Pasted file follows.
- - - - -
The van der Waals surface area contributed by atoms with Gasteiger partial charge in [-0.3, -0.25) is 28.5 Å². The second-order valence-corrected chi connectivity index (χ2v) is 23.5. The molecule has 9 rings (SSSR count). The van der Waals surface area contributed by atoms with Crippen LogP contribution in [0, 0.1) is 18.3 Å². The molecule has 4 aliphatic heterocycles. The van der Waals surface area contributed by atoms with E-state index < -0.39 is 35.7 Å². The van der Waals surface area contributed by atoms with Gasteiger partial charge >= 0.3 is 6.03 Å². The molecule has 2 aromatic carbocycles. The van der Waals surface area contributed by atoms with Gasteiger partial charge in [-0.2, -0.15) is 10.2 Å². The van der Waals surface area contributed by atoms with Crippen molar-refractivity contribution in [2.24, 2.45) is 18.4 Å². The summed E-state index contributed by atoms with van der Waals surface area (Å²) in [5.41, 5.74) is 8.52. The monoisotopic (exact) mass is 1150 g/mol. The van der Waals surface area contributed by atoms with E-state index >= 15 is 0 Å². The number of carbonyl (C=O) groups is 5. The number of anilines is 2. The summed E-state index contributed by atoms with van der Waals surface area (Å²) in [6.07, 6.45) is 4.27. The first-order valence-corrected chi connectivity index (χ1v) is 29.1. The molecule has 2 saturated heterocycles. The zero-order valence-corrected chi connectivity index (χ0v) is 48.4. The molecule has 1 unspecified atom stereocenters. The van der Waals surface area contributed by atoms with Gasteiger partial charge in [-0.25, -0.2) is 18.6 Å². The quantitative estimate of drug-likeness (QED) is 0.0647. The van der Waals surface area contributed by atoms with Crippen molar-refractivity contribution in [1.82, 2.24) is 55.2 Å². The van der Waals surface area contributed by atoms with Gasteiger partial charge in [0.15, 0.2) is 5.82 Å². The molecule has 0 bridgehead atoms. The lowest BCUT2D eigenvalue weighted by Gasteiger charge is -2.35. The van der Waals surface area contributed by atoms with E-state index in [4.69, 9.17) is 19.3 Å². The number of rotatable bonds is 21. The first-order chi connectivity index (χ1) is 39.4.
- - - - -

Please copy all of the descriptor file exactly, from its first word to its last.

The van der Waals surface area contributed by atoms with Gasteiger partial charge in [-0.3, -0.25) is 28.5 Å². The second-order valence-corrected chi connectivity index (χ2v) is 23.5. The molecule has 9 rings (SSSR count). The van der Waals surface area contributed by atoms with Crippen LogP contribution in [0, 0.1) is 18.3 Å². The molecule has 4 aliphatic heterocycles. The van der Waals surface area contributed by atoms with E-state index < -0.39 is 35.7 Å². The van der Waals surface area contributed by atoms with Gasteiger partial charge >= 0.3 is 6.03 Å². The molecule has 2 aromatic carbocycles. The van der Waals surface area contributed by atoms with Gasteiger partial charge in [-0.2, -0.15) is 10.2 Å². The van der Waals surface area contributed by atoms with Crippen molar-refractivity contribution in [2.24, 2.45) is 18.4 Å². The summed E-state index contributed by atoms with van der Waals surface area (Å²) in [5.41, 5.74) is 8.52. The monoisotopic (exact) mass is 1150 g/mol. The van der Waals surface area contributed by atoms with E-state index >= 15 is 0 Å². The number of carbonyl (C=O) groups is 5. The number of anilines is 2. The summed E-state index contributed by atoms with van der Waals surface area (Å²) in [6.07, 6.45) is 4.27. The first-order valence-corrected chi connectivity index (χ1v) is 29.1. The molecule has 2 saturated heterocycles. The zero-order valence-corrected chi connectivity index (χ0v) is 48.4. The molecule has 1 unspecified atom stereocenters. The van der Waals surface area contributed by atoms with Gasteiger partial charge in [-0.25, -0.2) is 18.6 Å². The quantitative estimate of drug-likeness (QED) is 0.0647. The van der Waals surface area contributed by atoms with Crippen molar-refractivity contribution in [1.82, 2.24) is 55.2 Å². The van der Waals surface area contributed by atoms with Gasteiger partial charge in [0.15, 0.2) is 5.82 Å². The molecule has 0 bridgehead atoms. The lowest BCUT2D eigenvalue weighted by Gasteiger charge is -2.35. The van der Waals surface area contributed by atoms with E-state index in [4.69, 9.17) is 19.3 Å². The number of rotatable bonds is 21. The first-order chi connectivity index (χ1) is 39.4.